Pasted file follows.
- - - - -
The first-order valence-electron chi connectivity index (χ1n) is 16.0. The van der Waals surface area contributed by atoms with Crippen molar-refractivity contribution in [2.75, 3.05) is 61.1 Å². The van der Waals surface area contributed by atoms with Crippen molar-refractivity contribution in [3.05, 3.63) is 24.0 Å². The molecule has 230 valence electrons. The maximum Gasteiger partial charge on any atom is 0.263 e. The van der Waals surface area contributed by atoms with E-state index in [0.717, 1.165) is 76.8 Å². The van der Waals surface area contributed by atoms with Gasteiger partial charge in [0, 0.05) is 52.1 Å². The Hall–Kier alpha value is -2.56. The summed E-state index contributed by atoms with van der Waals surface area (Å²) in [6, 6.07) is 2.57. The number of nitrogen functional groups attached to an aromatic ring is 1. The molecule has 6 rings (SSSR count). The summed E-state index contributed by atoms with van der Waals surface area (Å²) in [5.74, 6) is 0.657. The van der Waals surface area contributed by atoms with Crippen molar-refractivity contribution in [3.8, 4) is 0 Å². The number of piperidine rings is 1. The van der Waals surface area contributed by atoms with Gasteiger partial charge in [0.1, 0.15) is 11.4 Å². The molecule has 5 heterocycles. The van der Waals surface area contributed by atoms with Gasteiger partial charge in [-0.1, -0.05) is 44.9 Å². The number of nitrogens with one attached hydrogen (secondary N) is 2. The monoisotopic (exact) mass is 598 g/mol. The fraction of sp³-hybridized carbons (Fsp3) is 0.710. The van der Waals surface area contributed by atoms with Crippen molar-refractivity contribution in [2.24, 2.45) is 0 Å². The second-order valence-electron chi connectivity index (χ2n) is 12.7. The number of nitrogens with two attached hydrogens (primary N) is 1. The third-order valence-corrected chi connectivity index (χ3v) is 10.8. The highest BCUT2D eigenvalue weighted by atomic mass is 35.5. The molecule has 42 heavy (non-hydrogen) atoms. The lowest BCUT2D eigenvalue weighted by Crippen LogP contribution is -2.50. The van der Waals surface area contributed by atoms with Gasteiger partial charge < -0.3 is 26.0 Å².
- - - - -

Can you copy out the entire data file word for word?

The first-order valence-electron chi connectivity index (χ1n) is 16.0. The van der Waals surface area contributed by atoms with Crippen molar-refractivity contribution in [2.75, 3.05) is 61.1 Å². The van der Waals surface area contributed by atoms with Crippen molar-refractivity contribution in [3.05, 3.63) is 24.0 Å². The molecule has 230 valence electrons. The maximum Gasteiger partial charge on any atom is 0.263 e. The van der Waals surface area contributed by atoms with E-state index in [0.717, 1.165) is 76.8 Å². The van der Waals surface area contributed by atoms with Gasteiger partial charge in [0, 0.05) is 52.1 Å². The Hall–Kier alpha value is -2.56. The summed E-state index contributed by atoms with van der Waals surface area (Å²) in [6, 6.07) is 2.57. The number of nitrogen functional groups attached to an aromatic ring is 1. The molecule has 6 rings (SSSR count). The summed E-state index contributed by atoms with van der Waals surface area (Å²) in [5.74, 6) is 0.657. The van der Waals surface area contributed by atoms with Crippen molar-refractivity contribution in [3.8, 4) is 0 Å². The number of piperidine rings is 1. The van der Waals surface area contributed by atoms with Gasteiger partial charge in [0.1, 0.15) is 11.4 Å². The molecule has 5 heterocycles. The van der Waals surface area contributed by atoms with Gasteiger partial charge in [-0.1, -0.05) is 44.9 Å². The number of nitrogens with one attached hydrogen (secondary N) is 2. The monoisotopic (exact) mass is 598 g/mol. The fraction of sp³-hybridized carbons (Fsp3) is 0.710. The van der Waals surface area contributed by atoms with Crippen molar-refractivity contribution in [2.24, 2.45) is 0 Å². The second-order valence-electron chi connectivity index (χ2n) is 12.7. The number of nitrogens with two attached hydrogens (primary N) is 1. The third-order valence-corrected chi connectivity index (χ3v) is 10.8. The highest BCUT2D eigenvalue weighted by atomic mass is 35.5. The molecule has 42 heavy (non-hydrogen) atoms. The lowest BCUT2D eigenvalue weighted by Crippen LogP contribution is -2.50. The van der Waals surface area contributed by atoms with Gasteiger partial charge < -0.3 is 26.0 Å².